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Outline and discuss the view that the increase in one-parent families is due to diversity rather than family decline.

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Introduction

Jenny Mason Outline and discuss the view that the increase in one-parent families is due to diversity rather than family decline Over the past fifty years the nature of family life in Britain has changed and this has had an effect on society. There is a view that the traditional nuclear family is under attack and that these threats to the traditional nuclear family are the main cause of the claimed moral decline among young people. The "New Right" is a group who believe that the family is in decline; they see the 1960s and early 1970s as the beginning of an attack on the traditional nuclear family. In particular the introduction of the contraceptive pill and the legalisation of abortion in the early 1960s as it gave women sexual freedom that supposedly lessened their commitment to the family; while equal opportunities and equal pay legalisation has distracted women from the family. Also the 1969 Divorce Reform Act, which meant that men and women could file for divorce due to "irretrievable breakdown", was seen as undermining the commitment of marriage. Even religion not playing such an important part in family life, as people become more secular means changes in the familial structure. ...read more.

Middle

R.N. and R. Rapoport (1982) are very critical of the functionalist and the New Right views that the nuclear family is the only ideal way to arrange a family and that this is typical. Britain's family life is characterised by diversity and even back in 1978 only 20 per cent of families fitted the nuclear ideal. Nowadays this diversity is much more acceptable and this reflects Britain's changing society. However it is important not to dismiss the nuclear family altogether as one-parent households may have evolved out of nuclear families and may evolve back into nuclear families in the future. However other types of families such as the one-parent family are of much growing importance. One-parent families are on the increase with the number of one-parent families in the UK with dependent children tripling from 2 per cent in 1961 to 7 per cent in 1998. One-parent families make up 25 per cent of all families and it is estimated that a third to a half of all children will spend some time in a one-parent family. Women head a massive ninety per cent of one-parent families with 60 per cent being ex-married may this be due to divorce, separation of the death of a spouse. ...read more.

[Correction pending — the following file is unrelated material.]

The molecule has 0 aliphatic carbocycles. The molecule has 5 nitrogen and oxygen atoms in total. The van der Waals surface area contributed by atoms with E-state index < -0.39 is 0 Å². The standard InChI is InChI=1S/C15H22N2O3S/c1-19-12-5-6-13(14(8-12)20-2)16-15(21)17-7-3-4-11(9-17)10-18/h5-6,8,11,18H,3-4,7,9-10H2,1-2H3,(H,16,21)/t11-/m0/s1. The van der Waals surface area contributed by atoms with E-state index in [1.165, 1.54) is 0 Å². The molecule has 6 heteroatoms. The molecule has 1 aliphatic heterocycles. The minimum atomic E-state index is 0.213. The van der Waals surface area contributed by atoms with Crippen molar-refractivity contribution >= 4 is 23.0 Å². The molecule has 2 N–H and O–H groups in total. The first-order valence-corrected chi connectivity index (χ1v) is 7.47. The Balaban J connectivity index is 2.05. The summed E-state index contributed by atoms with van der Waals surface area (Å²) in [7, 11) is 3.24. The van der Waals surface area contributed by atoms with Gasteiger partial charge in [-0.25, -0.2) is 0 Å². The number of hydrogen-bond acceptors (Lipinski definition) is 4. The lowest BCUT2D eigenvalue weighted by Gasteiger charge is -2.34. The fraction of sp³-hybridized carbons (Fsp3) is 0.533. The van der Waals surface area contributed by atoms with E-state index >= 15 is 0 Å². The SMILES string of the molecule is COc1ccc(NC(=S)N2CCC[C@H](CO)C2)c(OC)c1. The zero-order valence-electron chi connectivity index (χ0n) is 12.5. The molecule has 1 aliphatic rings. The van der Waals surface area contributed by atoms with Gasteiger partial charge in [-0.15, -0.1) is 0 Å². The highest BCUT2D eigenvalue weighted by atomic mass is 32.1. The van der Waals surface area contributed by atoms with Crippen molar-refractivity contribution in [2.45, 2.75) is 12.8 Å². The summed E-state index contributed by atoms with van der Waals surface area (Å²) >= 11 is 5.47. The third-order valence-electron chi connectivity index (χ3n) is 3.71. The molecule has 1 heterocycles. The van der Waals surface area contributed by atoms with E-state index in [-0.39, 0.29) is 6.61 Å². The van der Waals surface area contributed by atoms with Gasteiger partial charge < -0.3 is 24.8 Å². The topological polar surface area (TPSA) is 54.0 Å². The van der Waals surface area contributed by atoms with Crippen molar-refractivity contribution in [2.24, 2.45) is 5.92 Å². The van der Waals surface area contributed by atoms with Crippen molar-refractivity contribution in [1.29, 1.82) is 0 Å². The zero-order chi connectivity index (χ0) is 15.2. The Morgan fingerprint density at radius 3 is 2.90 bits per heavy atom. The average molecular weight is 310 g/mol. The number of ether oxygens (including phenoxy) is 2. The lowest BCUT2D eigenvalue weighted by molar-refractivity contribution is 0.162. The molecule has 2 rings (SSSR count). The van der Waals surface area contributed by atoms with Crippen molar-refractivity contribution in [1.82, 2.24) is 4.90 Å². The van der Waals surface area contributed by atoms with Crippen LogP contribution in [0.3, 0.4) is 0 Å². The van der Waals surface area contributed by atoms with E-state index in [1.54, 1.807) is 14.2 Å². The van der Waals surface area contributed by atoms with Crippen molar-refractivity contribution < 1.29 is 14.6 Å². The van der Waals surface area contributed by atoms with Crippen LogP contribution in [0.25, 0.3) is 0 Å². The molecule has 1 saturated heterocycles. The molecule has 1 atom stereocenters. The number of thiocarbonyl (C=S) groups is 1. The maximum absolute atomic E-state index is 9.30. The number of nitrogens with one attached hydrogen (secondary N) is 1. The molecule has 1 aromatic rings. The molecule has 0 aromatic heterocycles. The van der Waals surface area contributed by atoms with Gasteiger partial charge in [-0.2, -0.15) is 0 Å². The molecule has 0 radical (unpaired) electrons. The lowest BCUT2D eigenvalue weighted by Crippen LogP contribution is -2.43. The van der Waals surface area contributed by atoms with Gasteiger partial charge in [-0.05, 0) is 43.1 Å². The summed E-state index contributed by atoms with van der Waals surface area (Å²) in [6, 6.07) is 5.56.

Conclusion

Just one quarter of Afro-Caribbean children live with two back parents. Also the tradition of women living independently from the children's father in the Afro-Caribbean community means that half of Caribbean children live in one-parent families. The Post-modern family is characterised by diversity, variation and instability. Now women are more independent and no longer aspire for marriage and children who create the nuclear ideal, as there are now acceptable alternative lifestyles which women are happy to turn to and liberate them. Also in the post-modern society men's roles are no longer so clear cut, they are no longer the dominating bread winner of the family as equal pay and opportunities for women mean that women can aspire to the men's levels. However there is no doubt that the nuclear family is still very common but the major increase of one-parent families and other family types indicates that there is a definite drift away from the nuclear ideal. So although the nuclear family is still around, common and popular in Britain it has had to be adapted to fit in with the changes both in society and in the home. Britain is a multi-cultural society with many different races, religions and sexualities which means that there are more diverse families which people accept and the today's families are mostly typifies by diversity. ...read more.

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